The sign reads ‘natural swimming pool’ and points into the middle of the wilderness. We’re in Buffalo Springs National Reserve, one of the triad of northern reserves that also contains Shaba and Samburu. Swimming pools, natural or otherwise, seem unlikely in this searing-hot desert region. We’re surrounded by groves of doum palm, droves of Beisa oryx, drifts of reticulated giraffe and a ring of purple mountains, one of which is Ololokwe, the sacred mountain of the Samburu people. The massive coronet of purple-tinged mountains glowers down on the little reserve and the heat shimmers. But, as the old British military adage has it, ‘time spent on reconnaissance is never wasted’ so we set off for the mythical swimming pool.
We don’t have far to go.
There’s a wide swathe of marshland, emerald green and sparkling: it’s one of the many ‘springs’ in which this small (131sq kms) but beautiful land abounds. Beyond the spring there’s a rough circular stonewall about waist height. Behind the wall lies a deep pool. The water is diamond-clear and shines with an otherworldly amethyst blue. A toe in the water reveals it to be bathwater in temperature.
The temptation to jump in is overwhelming.
‘It’s a bomb site,’ says our guide. We gape. ‘From World War II,’ he continues. ‘It was 1940 and a squadron of Italian fighter planes were flying back to Ethiopia. They looked down and saw a huge herd of buffalo drinking from this spring. They mistook the buffalo for the tents of the British, who were advancing towards the Ethiopian border, so they dropped a bomb on them’. He regards the huge rocky basin with placid unconcern, ‘and this is what’s left,’ he finishes.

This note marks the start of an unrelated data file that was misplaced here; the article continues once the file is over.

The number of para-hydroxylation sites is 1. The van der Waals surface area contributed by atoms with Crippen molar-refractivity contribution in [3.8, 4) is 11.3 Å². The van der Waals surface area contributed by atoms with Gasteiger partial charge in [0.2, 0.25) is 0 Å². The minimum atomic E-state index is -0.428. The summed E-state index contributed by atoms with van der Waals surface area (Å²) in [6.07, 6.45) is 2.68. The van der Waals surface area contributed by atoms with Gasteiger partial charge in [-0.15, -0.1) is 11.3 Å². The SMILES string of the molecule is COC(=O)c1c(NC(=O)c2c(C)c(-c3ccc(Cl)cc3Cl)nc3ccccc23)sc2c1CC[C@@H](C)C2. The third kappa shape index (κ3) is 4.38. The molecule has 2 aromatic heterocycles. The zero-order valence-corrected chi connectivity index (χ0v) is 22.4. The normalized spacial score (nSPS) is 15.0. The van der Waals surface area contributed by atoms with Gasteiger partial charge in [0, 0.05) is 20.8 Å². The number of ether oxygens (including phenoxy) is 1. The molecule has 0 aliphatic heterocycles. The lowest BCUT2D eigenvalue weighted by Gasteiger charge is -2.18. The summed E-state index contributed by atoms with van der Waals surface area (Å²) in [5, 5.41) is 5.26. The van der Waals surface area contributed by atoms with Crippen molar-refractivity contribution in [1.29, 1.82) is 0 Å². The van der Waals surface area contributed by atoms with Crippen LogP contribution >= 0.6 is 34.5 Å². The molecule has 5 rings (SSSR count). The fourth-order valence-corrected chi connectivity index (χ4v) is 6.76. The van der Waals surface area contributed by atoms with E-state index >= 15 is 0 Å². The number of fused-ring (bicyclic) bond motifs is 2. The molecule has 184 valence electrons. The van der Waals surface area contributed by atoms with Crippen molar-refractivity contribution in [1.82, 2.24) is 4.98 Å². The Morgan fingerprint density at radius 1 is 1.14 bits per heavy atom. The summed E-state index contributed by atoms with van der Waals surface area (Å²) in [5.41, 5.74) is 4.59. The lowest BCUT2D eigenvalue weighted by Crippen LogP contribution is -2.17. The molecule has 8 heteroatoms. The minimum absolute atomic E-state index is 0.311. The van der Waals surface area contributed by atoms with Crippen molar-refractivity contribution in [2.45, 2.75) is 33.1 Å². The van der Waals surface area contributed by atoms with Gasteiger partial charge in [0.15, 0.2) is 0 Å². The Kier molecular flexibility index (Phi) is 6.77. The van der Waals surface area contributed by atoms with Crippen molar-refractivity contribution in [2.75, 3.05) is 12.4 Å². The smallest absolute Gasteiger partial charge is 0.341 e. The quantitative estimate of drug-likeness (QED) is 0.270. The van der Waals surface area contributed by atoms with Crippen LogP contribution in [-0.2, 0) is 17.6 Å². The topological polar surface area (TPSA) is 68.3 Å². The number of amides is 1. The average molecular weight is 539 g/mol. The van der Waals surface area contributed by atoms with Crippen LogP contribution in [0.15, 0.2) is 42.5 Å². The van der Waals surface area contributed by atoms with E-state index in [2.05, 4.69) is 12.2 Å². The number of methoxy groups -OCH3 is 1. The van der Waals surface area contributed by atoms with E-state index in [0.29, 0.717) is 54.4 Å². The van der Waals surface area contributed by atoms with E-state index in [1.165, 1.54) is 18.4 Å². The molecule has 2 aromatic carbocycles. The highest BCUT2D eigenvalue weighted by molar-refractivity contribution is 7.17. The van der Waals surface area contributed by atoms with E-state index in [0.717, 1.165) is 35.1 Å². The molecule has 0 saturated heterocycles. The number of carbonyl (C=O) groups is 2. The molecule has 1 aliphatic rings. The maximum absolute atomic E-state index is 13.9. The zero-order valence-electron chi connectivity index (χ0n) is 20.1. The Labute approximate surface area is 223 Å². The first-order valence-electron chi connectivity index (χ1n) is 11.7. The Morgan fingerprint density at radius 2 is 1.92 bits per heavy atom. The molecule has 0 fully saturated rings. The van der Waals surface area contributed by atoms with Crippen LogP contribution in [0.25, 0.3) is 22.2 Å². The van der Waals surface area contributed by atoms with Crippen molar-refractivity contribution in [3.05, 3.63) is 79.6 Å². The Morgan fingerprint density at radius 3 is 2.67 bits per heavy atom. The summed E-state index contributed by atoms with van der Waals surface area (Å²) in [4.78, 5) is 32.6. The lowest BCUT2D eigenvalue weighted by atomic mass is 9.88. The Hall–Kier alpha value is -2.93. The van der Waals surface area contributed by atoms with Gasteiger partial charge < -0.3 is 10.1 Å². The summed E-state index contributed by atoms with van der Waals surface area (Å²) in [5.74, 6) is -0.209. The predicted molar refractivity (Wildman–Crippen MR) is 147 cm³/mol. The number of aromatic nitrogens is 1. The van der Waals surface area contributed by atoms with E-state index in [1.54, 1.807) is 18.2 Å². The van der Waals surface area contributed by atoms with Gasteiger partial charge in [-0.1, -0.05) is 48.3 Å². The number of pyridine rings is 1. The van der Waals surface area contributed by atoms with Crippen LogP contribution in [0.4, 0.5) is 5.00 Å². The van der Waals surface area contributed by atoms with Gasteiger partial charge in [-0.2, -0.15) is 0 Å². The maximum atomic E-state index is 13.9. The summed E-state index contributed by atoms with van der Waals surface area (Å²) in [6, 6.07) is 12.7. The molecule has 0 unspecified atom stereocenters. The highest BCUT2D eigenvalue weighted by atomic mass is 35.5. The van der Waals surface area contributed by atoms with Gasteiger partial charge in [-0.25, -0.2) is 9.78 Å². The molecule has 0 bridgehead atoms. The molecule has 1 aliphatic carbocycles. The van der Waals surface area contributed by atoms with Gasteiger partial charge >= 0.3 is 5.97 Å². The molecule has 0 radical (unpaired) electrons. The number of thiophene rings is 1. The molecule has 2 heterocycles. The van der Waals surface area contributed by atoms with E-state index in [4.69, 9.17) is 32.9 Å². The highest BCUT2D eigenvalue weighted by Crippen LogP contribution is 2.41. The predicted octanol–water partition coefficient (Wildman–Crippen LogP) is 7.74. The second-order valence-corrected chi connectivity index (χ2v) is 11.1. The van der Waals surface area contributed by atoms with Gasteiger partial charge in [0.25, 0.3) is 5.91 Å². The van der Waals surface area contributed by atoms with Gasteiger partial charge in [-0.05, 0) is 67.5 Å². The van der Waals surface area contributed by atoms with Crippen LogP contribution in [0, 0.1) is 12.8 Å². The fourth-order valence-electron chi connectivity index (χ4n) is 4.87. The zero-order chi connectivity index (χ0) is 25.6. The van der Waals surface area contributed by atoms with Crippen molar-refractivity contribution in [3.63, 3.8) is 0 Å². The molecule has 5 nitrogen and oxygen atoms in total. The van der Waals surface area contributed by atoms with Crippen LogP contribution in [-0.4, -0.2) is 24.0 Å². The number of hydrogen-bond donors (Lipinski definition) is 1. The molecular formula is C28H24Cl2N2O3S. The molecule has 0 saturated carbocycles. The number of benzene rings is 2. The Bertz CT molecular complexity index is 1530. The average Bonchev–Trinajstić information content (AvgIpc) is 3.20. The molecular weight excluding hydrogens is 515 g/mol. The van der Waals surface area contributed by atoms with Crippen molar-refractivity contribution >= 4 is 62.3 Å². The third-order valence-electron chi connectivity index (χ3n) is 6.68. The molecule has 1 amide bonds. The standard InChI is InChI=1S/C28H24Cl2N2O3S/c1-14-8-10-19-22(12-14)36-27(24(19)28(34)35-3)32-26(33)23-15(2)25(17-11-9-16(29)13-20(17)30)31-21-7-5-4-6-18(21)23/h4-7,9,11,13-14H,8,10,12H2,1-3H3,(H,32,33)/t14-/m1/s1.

It’s a strange story, but research reveals it to be true. In one of the least-known encounters of the Second World War, Italian Dictator, Benito Mussolini, had declared war on Britain and was attempting to seize what was then British Kenya and Tanganyika for an Italian empire that he declared would be even larger than the Roman Empire. He had 93,000 troops, 232 aircraft and 200 armoured vehicles and tanks. The British had 19,000 troops, six vintage aircraft with only one serviceable carburettor between them, a couple of homemade armoured cars and no artillery. Surprisingly, the British won. The buffalos were collateral damage.
Back at the pool, peace reigns. Six reticulated giraffe stroll past and look us over questioningly. A pair of Canada geese flies in honking loudly and potter in the swamp, a herd of Beisa oryx graze in the near distance, and a train of warthogs trots past with their tails baton-stiff. It’s a gorgeously surreal spot but it’s entirely devoid of shade, so we move on.